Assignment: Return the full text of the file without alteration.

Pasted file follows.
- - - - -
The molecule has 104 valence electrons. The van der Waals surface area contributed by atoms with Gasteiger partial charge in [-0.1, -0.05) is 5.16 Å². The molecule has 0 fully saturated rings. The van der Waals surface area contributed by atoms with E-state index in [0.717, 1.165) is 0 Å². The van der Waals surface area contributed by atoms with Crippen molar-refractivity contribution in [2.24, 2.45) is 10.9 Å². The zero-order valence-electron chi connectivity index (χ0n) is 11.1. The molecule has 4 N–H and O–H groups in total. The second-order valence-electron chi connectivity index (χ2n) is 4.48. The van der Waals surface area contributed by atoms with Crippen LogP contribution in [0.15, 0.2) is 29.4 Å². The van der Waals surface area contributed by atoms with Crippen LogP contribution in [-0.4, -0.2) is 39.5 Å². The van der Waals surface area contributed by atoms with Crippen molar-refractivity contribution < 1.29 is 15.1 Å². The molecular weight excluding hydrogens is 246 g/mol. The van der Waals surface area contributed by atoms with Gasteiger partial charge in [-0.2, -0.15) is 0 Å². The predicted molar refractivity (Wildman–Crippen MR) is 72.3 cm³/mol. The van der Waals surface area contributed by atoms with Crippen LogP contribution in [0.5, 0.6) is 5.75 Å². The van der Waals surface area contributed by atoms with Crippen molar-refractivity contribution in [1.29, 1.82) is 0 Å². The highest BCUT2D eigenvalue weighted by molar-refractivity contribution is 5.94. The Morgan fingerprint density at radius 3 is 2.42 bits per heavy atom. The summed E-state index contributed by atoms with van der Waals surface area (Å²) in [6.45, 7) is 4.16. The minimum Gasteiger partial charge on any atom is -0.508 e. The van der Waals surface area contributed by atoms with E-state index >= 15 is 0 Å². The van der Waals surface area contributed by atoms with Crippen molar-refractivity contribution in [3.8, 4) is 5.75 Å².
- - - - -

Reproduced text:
The molecule has 104 valence electrons. The van der Waals surface area contributed by atoms with Gasteiger partial charge in [-0.1, -0.05) is 5.16 Å². The molecule has 0 fully saturated rings. The van der Waals surface area contributed by atoms with E-state index in [0.717, 1.165) is 0 Å². The van der Waals surface area contributed by atoms with Crippen molar-refractivity contribution in [2.24, 2.45) is 10.9 Å². The zero-order valence-electron chi connectivity index (χ0n) is 11.1. The molecule has 4 N–H and O–H groups in total. The second-order valence-electron chi connectivity index (χ2n) is 4.48. The van der Waals surface area contributed by atoms with Crippen LogP contribution in [0.15, 0.2) is 29.4 Å². The van der Waals surface area contributed by atoms with Crippen LogP contribution in [-0.4, -0.2) is 39.5 Å². The van der Waals surface area contributed by atoms with Crippen molar-refractivity contribution < 1.29 is 15.1 Å². The molecular weight excluding hydrogens is 246 g/mol. The van der Waals surface area contributed by atoms with Gasteiger partial charge in [-0.2, -0.15) is 0 Å². The predicted molar refractivity (Wildman–Crippen MR) is 72.3 cm³/mol. The van der Waals surface area contributed by atoms with Crippen LogP contribution in [0.5, 0.6) is 5.75 Å². The van der Waals surface area contributed by atoms with Crippen molar-refractivity contribution in [1.29, 1.82) is 0 Å². The highest BCUT2D eigenvalue weighted by molar-refractivity contribution is 5.94. The Morgan fingerprint density at radius 3 is 2.42 bits per heavy atom. The summed E-state index contributed by atoms with van der Waals surface area (Å²) in [6.45, 7) is 4.16. The minimum Gasteiger partial charge on any atom is -0.508 e. The van der Waals surface area contributed by atoms with E-state index >= 15 is 0 Å². The van der Waals surface area contributed by atoms with Crippen molar-refractivity contribution in [3.8, 4) is 5.75 Å².